Here’s an example: Recently, some massively devastating tornadoes rip through our state and city. Hundreds of people were killed; thousands were displaced and left homeless. In the beginning agencies were bursting at the seams with requests to go in and help. It was a beautiful moment to see so many people want to help. The problem with these sorts of disaster situations is that there is some on-site, ground zero-type work to be done in the beginning, but the majority of it has to be done by professionals with certain skills and safety training. Within a week and a half after the disaster, the majority of the work that could be done was off site, away from ground zero and usually involved sorting supplies, cooking meals and packing relief kits. It was not glamorous, it was tedious and more often than not it was boring. When agencies would answer phone calls from eager workers and offer these less than glamorous jobs, many of the tones changed dramatically. Soon people began to decline this monotonous work with answers like (and these are real responses!), “I want to do something that I feel good about,” “I want to have a meaningful experience,” “I want to feel satisfied with the work.” For many the relief effort became more about how they felt while doing the job and less about the importance of the job they were doing.
We have to stop being “pastoral” in these situations and in good and loving ways help our people and youth understand that disaster relief is not about how they feel or what they get out of the work. Unfortunately in the modern church this attitude switch rarely happens. We have to begin to construct theologies with our youth that regularly put them into unsatisfying situations, give them work that does not give them a “mission high” and all along the way help them understand that the work of God is referred to by Jesus as a cross we are to bear.
The last time I checked, carrying a cross was not very fulfilling, satisfying or a good experience. It is important to reframe our work and mission as something that is much bigger than ourselves, our desires or our plans. We need to help our students see that God was at work in the situation before we got there and will continue to be at work long after we leave.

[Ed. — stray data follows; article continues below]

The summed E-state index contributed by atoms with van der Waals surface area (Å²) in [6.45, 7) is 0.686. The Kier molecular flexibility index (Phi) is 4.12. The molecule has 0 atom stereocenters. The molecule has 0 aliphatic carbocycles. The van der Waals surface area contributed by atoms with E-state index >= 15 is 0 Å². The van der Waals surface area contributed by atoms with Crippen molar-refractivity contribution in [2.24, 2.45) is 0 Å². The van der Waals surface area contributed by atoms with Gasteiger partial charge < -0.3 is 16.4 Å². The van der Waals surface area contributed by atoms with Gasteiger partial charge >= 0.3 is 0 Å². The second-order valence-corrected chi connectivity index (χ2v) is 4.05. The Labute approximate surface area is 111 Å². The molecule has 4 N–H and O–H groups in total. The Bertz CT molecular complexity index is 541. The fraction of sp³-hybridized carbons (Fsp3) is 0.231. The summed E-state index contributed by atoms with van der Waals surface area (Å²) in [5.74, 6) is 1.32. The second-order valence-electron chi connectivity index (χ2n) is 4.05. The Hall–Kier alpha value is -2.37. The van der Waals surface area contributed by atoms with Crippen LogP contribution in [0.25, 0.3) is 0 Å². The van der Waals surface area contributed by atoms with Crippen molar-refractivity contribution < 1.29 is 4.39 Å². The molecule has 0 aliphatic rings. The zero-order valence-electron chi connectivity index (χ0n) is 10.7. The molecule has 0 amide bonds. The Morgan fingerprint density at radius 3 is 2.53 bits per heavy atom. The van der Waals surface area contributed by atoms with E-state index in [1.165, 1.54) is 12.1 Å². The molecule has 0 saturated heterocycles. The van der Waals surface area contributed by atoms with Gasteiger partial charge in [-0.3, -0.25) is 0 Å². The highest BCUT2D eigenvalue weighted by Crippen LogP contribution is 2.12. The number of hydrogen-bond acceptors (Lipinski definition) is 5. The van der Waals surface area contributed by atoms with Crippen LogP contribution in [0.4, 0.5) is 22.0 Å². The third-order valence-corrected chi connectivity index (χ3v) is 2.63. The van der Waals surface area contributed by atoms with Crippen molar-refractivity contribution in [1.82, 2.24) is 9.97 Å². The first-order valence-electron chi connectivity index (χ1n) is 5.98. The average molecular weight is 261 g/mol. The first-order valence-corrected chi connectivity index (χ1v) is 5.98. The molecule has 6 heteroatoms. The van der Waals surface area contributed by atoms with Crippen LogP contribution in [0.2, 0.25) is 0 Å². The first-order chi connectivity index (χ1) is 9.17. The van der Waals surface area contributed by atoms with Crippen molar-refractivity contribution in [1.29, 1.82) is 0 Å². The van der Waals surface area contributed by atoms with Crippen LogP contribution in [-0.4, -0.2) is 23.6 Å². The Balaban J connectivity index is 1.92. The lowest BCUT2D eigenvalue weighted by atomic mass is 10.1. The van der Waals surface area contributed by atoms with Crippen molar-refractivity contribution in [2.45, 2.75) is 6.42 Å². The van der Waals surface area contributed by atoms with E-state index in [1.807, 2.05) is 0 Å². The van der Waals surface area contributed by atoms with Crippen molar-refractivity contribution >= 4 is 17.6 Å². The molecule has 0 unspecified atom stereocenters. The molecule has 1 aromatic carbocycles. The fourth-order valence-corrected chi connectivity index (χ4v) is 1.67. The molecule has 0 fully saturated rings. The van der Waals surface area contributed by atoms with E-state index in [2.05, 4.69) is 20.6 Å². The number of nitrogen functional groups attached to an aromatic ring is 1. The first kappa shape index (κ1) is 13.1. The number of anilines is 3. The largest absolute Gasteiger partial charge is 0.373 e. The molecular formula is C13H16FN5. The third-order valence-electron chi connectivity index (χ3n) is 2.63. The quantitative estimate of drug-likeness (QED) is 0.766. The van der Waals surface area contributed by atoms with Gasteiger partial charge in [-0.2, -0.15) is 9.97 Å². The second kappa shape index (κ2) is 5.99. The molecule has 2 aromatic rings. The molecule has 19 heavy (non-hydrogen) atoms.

This thinking will require a shift in our teaching as well as our actions. The self-help studies and sermons are not helping anyone. Our youth are longing to be called to something beyond themselves; do we have the courage to be the ones calling?
Youth groups are meant to be places where kids can be accepted, have fun and be brought up in the ways of their churches. This is generally the unsaid mission statement of the modern youth group. While learning, community and fun are essential parts of the youth group (and church for that matter) they have taken the vast majority of our time and resources when compared to the missional aspect of our ministry.
Take a moment, look at your youth budget, your youth worship series and your youth calendar over the past six months. Divide them by percentage into categories of fun (community), teaching/worship and mission. How balanced is your ministry? If you are like most youth ministries in our country (mine included), the missional piece of the pie is not something to write home about. I think one of the problems lies in the fact that we have a missional piece of the pie! What if we understood our entire student ministries as missional endeavors? Instead of relegating mission to something we do, what if we restructured and redesigned our ministries so that our theology of mission permeated every piece of our budget, calendar and teaching/worship?
The missional shift has to be intentional. Our worship has to transform our youth in ways that turn them out instead of in. Our community has to be formed as communities that function as inclusive entities. Each line item of our budget has to be held under the lens of and examined by the standard of this missional emphasis. Mission can come in so many forms as well. Just look at Jesus’ life. He taught about inclusion as well as practiced it. He walked and helped and loved all people, regardless. He spent his ministry breaking down political and social barriers that oppressed others and ultimately died because of it. Referring back to chapter three, we have to decompartmentalize our understanding of mission and let it flow over our entire ministry.